Michael Hiltzik brought my attention to a new education outrage, Republicans Throw a Conniption Over the Teaching of US History. Sadly, this one is particularly bad not because of the conservatives—I’m so used to anti-intellectualism on the right that it hardly registers. This one is terrible because of the total spinelessness of one very prominent educator.
The whole thing is about the new history outline for Advanced Placement classes issued by the College Board. It seems that retired teacher and AP test guide author Larry Krieger is unhappy because the outline doesn’t push his own personal view of American greatness. He is upset, for example, that Benjamin Franklin isn’t even mentioned in the outline. Can you imagine?! This is a historical figure that all American children have crammed down their throats from the first grade. What possible reason could the outline have for not mentioning him by name? I mean, other than the fact that students get college credit for AP courses and would be expected to have a pretty good understanding of both the man and his importance in the history of America?
What Krieger is really up to is clear in his reaction to this photograph by Jacob Riis of tenement conditions in New York in 1890:
Hiltzik describes the test question and Krieger’s objection:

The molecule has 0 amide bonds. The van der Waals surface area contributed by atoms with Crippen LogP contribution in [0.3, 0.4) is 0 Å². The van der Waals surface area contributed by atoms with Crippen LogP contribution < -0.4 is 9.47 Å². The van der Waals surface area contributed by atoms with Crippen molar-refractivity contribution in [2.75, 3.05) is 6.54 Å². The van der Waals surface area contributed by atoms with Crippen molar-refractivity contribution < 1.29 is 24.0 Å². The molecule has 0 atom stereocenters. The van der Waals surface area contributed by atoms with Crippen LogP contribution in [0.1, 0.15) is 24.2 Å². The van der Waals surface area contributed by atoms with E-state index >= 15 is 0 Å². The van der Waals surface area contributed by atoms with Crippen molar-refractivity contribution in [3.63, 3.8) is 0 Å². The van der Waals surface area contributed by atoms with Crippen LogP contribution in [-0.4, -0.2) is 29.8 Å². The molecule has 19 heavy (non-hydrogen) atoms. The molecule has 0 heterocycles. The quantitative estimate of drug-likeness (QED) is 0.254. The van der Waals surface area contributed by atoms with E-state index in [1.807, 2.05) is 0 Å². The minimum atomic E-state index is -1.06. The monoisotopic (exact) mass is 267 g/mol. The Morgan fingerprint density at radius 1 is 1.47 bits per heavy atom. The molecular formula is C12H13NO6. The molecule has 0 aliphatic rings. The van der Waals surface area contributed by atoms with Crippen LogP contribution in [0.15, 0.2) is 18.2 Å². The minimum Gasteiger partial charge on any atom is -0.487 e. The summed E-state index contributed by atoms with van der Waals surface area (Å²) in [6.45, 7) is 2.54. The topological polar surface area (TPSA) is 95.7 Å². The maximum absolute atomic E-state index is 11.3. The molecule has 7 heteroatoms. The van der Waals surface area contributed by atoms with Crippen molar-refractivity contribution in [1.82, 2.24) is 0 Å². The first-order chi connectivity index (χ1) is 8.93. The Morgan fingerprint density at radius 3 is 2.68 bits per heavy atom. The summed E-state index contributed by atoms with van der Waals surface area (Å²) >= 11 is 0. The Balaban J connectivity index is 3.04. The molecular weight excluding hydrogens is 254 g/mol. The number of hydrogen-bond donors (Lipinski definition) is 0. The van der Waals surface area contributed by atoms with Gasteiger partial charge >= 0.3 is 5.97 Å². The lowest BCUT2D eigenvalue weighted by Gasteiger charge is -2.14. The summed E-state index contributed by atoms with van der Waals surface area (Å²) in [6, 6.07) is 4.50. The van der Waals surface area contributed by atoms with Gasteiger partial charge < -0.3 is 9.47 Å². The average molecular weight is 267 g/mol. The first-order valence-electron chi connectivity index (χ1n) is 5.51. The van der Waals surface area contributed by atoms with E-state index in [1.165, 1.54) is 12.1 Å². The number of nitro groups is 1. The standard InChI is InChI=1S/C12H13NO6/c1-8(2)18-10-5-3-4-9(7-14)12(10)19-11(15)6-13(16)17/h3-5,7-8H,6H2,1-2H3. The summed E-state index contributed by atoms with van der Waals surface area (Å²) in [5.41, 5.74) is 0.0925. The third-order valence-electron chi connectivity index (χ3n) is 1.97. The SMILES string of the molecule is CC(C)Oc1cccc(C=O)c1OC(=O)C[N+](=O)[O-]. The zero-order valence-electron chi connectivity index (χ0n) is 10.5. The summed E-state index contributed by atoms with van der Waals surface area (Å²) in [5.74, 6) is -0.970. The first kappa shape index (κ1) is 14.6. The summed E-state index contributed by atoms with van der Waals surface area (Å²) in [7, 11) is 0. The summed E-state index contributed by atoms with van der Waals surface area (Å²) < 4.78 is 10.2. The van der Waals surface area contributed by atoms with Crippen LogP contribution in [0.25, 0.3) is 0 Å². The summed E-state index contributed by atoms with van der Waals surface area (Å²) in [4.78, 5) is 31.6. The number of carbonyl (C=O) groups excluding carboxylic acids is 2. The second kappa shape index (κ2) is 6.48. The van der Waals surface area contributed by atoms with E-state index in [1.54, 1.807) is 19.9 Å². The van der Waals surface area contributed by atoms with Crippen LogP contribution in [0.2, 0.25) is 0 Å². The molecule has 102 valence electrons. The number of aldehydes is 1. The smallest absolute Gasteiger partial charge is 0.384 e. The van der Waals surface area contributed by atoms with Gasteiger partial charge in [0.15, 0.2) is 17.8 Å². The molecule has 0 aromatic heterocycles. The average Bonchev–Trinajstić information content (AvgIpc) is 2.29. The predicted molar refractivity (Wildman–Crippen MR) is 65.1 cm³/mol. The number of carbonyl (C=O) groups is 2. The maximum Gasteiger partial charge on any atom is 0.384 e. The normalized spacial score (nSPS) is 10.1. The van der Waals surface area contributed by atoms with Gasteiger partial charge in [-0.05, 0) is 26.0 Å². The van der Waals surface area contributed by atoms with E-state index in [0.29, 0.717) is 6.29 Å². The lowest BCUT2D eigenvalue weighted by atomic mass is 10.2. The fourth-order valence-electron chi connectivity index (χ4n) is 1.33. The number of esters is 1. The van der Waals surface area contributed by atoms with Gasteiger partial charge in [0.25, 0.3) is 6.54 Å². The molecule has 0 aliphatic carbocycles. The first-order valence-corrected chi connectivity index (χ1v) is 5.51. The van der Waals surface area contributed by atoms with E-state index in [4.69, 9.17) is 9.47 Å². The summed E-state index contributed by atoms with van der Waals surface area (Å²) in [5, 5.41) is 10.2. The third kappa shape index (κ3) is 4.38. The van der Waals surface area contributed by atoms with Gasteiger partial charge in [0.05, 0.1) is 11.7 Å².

One question asked is “Conditions like those shown in the image contributed most directly to which of the following?” The correct answer is, “An increase in Progressive reform activity.”
Kreiger comments, “That’s historically true but note that progressives are going to be the heroes in this narrative.”
There’s your bottom line. In the conservative educational world, historical truth will take you only so far. It’s the ideological narrative they’re concerned with, and if it doesn’t conform to their vision of an America invariably shining the light of freedom and plenty on the world, it must be “biased and inaccurate.”
All of this has led to the Republican National Committee passing a resolution calling the outline “biased and inaccurate” and asking for Congress to defund the College Board. But what is terrible is that the new College Board president, David Coleman, more or less caved as one would expect from the conservative stereotype of a liberal academic:
The board’s president, David Coleman, responded with a pusillanimous open letter praising the critics as “patriots who care deeply about what students learn” and bowing to the “principled confusion the new framework produced.” If he thinks this sort of soft-soaping will mollify the mob, he’s got another thing coming.
Coleman also notes that he joined the College Board “after the new US History framework was developed and released” (emphasis his), which is an odd way of standing up foursquare for years of work by one’s colleagues. He sounds a bit like Gilbert and Sullivan’s Duke of Plaza-Toro, who “when there was any fighting… led his regiment from behind.”
Thankfully, the teachers who actually wrote the outline are fighting back. Their open letter is the kind of sharp attack that is critical if we are not going to allow ever more knowledge to fall into the black hole of “He said—she said—who can possibly say?” reporting that has now engulfed climate science and constantly threatens evolution theory.